Responding to Natural Disasters: Spinal Cord Injury and Disorders
Frances M. Weaver BA MA PhD
Edward Hines, Jr. VA Hospital
Hines, IL
Funding Period: June 2006 - September 2007

Individuals with spinal cord injuries and disorders (SCI&D) are particularly at risk during times of natural disasters due to their impaired mobility and other special needs such as power wheelchairs and ventilator-dependency. The purpose of this study is to use lessons learned from recent disasters to develop a toolkit or guide for facilities that care for veterans with SCI&D and for veterans with SCI&D and their families on how best to respond to a natural disaster.

Our objectives are: 1) To identify lessons learned from natural disasters that have affected veterans with spinal cord injuries and disorders (SCI&D), 2) To develop a toolkit focused on improving natural disaster preparedness for facilities caring for persons with SCI&D and individuals with SCI&D. Our long term objective is to develop a natural disaster preparedness plan for veterans with SCI&D that will be used nationwide, can be implemented quickly, and is applicable to other high-risk populations. This study will serve as the first step toward a larger study to implement best practices for disaster preparedness and evaluating readiness across the VA.

Thirty (N) telephone interviews were conducted. Providers (n=16) consisted of physicians, social workers, therapists, and care coordinators who worked in VHA for four to 25 years. The 14 veterans interviewed had been living with SCI for five to 43 years. Data were coded by two investigators using constant comparative analysis.

Most providers and patients had lived through at least one weather-related natural disaster. Veterans with SCI were typically evacuated to unaffected areas or were admitted to nearby SCI centers. Providers and veterans who had encountered prior disasters drew on those experiences to guide their actions. Other participants explained that many aspects of a response take shape “in the moment” and that pre-established plans serve as useful starting points. Social support from family and local agencies was critical for veterans to attain a sense of personal preparedness. Providers described the importance of understanding both the medical and living situations of SCI veterans so that those “at risk” could be identified. This information was used to develop tools like critical patient call lists, and to prioritize response efforts to ensure that high risk individuals were brought into a facility or relocated to safe areas.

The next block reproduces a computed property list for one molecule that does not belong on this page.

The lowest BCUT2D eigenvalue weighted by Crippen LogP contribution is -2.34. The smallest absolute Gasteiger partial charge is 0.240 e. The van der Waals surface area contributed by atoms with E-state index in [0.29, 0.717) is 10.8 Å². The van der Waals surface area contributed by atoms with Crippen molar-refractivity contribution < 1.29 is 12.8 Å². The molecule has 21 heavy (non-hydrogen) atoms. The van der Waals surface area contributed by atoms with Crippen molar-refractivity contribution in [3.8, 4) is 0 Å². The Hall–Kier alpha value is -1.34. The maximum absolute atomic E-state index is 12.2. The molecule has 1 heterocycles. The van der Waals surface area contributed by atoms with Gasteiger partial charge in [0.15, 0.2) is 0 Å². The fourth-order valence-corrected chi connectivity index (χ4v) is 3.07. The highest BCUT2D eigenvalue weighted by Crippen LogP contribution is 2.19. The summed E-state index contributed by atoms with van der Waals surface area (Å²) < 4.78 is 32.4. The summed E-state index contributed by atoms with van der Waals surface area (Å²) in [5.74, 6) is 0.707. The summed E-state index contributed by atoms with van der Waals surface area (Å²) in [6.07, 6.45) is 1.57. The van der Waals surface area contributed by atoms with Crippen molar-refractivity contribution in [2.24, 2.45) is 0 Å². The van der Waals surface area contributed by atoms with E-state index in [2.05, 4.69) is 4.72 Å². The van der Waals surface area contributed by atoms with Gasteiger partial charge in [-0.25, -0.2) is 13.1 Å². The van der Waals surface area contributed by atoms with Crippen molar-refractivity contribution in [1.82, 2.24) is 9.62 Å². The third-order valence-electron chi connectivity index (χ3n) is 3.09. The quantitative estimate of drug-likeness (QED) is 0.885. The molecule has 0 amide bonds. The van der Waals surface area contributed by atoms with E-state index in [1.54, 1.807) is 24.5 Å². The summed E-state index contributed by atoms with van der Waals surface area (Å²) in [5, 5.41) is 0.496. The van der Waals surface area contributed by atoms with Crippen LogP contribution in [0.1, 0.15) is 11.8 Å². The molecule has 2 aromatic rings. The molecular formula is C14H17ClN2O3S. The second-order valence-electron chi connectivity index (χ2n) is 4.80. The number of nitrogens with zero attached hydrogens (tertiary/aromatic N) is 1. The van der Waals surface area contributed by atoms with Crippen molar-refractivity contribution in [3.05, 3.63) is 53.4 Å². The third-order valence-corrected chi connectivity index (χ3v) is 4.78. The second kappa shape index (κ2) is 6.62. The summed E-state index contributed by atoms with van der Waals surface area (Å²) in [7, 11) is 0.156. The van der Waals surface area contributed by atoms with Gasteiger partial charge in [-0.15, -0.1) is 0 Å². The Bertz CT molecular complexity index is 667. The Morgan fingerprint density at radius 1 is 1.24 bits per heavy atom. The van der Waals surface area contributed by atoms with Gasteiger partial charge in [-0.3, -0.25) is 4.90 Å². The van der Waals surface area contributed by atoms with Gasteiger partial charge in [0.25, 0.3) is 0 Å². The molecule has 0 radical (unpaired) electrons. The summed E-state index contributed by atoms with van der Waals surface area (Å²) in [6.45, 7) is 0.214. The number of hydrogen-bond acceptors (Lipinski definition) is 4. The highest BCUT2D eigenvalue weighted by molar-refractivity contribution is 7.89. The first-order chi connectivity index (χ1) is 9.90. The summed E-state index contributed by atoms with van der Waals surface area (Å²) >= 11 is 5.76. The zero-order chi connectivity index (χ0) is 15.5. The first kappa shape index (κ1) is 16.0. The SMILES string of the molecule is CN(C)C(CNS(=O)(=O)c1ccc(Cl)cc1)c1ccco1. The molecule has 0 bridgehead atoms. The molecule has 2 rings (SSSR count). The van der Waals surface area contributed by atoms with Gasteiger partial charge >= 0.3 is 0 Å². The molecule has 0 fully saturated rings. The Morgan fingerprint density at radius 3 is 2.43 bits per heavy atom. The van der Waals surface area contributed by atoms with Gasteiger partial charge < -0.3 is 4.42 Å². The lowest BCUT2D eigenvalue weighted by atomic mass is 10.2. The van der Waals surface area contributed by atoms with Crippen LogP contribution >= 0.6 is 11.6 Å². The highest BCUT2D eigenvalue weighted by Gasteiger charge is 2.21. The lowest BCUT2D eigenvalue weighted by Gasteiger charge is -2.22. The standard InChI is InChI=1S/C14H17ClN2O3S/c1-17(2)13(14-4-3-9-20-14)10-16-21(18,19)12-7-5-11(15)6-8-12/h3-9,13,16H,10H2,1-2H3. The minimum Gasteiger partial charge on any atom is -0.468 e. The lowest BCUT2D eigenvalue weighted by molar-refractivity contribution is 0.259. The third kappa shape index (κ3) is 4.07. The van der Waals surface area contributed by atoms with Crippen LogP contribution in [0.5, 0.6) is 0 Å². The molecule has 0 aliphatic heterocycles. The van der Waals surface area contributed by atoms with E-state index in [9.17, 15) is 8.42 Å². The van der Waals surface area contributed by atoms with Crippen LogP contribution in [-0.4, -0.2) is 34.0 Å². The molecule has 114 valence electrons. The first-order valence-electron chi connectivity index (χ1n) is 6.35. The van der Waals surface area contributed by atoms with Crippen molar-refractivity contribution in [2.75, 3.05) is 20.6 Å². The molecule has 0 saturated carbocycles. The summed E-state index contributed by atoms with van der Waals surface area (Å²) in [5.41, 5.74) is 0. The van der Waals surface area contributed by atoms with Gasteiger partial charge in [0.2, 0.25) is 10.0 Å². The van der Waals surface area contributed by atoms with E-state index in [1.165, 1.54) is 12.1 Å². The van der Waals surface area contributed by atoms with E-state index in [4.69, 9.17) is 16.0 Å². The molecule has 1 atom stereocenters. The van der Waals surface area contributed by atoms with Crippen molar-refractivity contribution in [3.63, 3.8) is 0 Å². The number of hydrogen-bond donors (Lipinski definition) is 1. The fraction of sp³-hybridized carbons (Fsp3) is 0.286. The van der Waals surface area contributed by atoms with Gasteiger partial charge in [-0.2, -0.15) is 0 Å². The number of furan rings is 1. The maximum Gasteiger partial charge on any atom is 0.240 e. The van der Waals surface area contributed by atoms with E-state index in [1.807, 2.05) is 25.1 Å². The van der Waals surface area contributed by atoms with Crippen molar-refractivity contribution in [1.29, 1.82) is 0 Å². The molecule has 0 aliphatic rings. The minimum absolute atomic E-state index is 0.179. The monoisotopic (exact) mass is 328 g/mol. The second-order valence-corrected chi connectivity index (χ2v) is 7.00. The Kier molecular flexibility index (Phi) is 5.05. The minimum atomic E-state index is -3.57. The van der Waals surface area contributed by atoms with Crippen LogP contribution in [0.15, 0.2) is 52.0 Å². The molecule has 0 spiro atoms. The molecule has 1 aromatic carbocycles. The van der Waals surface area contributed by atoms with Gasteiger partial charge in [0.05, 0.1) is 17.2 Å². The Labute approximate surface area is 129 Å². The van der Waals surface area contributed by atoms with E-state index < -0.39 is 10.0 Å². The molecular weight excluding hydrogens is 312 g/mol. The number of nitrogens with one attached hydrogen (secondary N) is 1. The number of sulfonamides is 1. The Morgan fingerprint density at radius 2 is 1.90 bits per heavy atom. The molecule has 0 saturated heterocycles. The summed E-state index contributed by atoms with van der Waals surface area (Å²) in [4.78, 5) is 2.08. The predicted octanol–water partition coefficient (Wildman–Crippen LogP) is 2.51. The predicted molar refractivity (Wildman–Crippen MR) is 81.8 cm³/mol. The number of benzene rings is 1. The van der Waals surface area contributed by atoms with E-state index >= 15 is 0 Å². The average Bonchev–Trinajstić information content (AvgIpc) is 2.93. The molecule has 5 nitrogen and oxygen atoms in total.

Conclusions: Responding to natural disasters in high risk populations requires appropriate organizational and community resources, but also tailoring responses to address the unique needs of individuals with SCI. Integrating opportunities into the flow of routine clinical work where providers and patients can share information about disaster preparedness may facilitate optimal SCI care when such events occur.

A natural disaster preparedness plan for veterans with SCI&D could be developed, that could be used nationwide, implemented quickly, and be applicable to other high-risk populations.

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